Menswear wasn’t always about being “timeless”- it was also weird. And I love it.
Well some of it.
Like always, be sure to listen to the conversation Spencer and I had on the Style & Direction podcast before reading the essay! We go into much more detail about specific niche vintage pieces we like. Then you can read my written appreciation for the ideals behind it and peruse the images.
Man, my style (and the blog) has gotten quite different over the years. Now I get comments being called “the beret guy” or the “suit guy” when for a long time, I used to be blanketed with “dapper” or “vintage” as a moniker. This is mostly because my style gradually taken on a contemporary (or in some cases, post-modern) spin, making a much more nuanced take to classic menswear than just being period-accurate. The fact remains however, that a lot of my style still references a lot more vintage than modern, even if the pieces themselves were made in the past 3-5 years. My archives are also filled with much more vintage inspo than modern ones- I always find myself going back to vintage, even if it’s just to look. It’s about pulling the vibes, you know what I mean?
After doing that whole essay on Apparel Arts and The Esquire Man I decided to think about why that is. After all, going period accurate isn’t exactly what I’m about anymore. It’s “more” than that- a love of details perhaps? Our conclusion was that he and I share a general love of history combined with a passion for clothing. In essence, it’s just cool for us to look at clothing within our narrow POV that doesn’t exist anymore. It’s niche and special, especially when we make it work in a modern context.
There’s just something intriguing about garments or details that aren’t common. I’m sure this sentiment applies to a lot of thing in the nerdy-collecting space like rare Pokemon cards with alternative/limited artwork. From an art standpoint, it’s also similar to noticing how some styles fade over time and transition into the next, with a few either being ahead of its time or referencing something even earlier. It’s all in the details and with art (and menswear), details truly matter.
What makes our appreciation for vintage menswear even more fascinating is how these niche details apply with facets of tailoring (a term which you know I use quite liberally). Most people in the mainstream assume that tailored clothing is meant to be safe and conservative. While that’s true in broad terms, looking at AA proved that combinations and styling were actually quite creative. Granted, this was the #menswear of the day and men didn’t always follow Esquire and dress like that (though you could definitely tell the ones did). What I’m about share with you goes to show that the details of tailored clothing (and its accoutrements) were also quite wild.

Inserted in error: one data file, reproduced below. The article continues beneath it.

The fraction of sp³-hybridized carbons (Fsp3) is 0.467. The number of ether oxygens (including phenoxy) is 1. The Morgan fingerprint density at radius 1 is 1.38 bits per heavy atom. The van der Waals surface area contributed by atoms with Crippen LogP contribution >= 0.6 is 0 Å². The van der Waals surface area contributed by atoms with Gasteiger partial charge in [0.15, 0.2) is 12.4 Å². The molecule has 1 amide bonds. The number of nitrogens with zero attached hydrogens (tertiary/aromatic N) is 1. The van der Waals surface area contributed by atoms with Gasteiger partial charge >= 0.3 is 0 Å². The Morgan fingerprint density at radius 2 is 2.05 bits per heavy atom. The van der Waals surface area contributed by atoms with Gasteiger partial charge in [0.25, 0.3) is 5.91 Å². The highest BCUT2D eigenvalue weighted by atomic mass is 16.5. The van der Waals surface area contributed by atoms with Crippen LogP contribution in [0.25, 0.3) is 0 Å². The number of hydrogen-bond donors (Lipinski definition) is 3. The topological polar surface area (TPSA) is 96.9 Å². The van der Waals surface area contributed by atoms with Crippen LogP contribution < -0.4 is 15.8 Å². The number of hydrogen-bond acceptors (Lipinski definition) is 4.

The presence of these “out there” details (as well as some done purely for art or in some cases, rebellion) makes sense to me because tailoring was truly la lingua franca of Golden Era. Sportcoats, ties, and collared shirts made up most of men’s clothing, unless you were out at a specialized job or hobby. However, this didn’t mean that everything was business wear. What ended up happening was that tailors, brands, and designers would use tailoring as a backdrop for interesting details to make their garments stand apart, whether it was simply through design or to play off of a garment’s functionality or even formality level. Some of it was simply about adding in workwear or military details to piece; other times it was just something flashy, with no real functional purpose. Classic menswear, at least back then, was fashion.
Unfortunately many of these pieces were considered novel even then, which ultimately meant that not many were produced and results in them being quite rare (read: impossible) to find in person. This is why much of the stuff I included only exists in illustrations and photographs; only hard core collectors and museums have the existing pieces.
The allure of this niche vintage menswear comes from the fact that is just scarce, not only physically but in the POV of current menswear. There’s just an incredible sense of beautiful practicality and ulitarianism that seems to persevere through most of these niche vintage pieces, all with the theme of tailoring (again a loose term). For example, it wasn’t out of place to have a belt back sportcoat with pleats to ease your movement or even four patch pockets ready to be stuffed with the day’s necessities.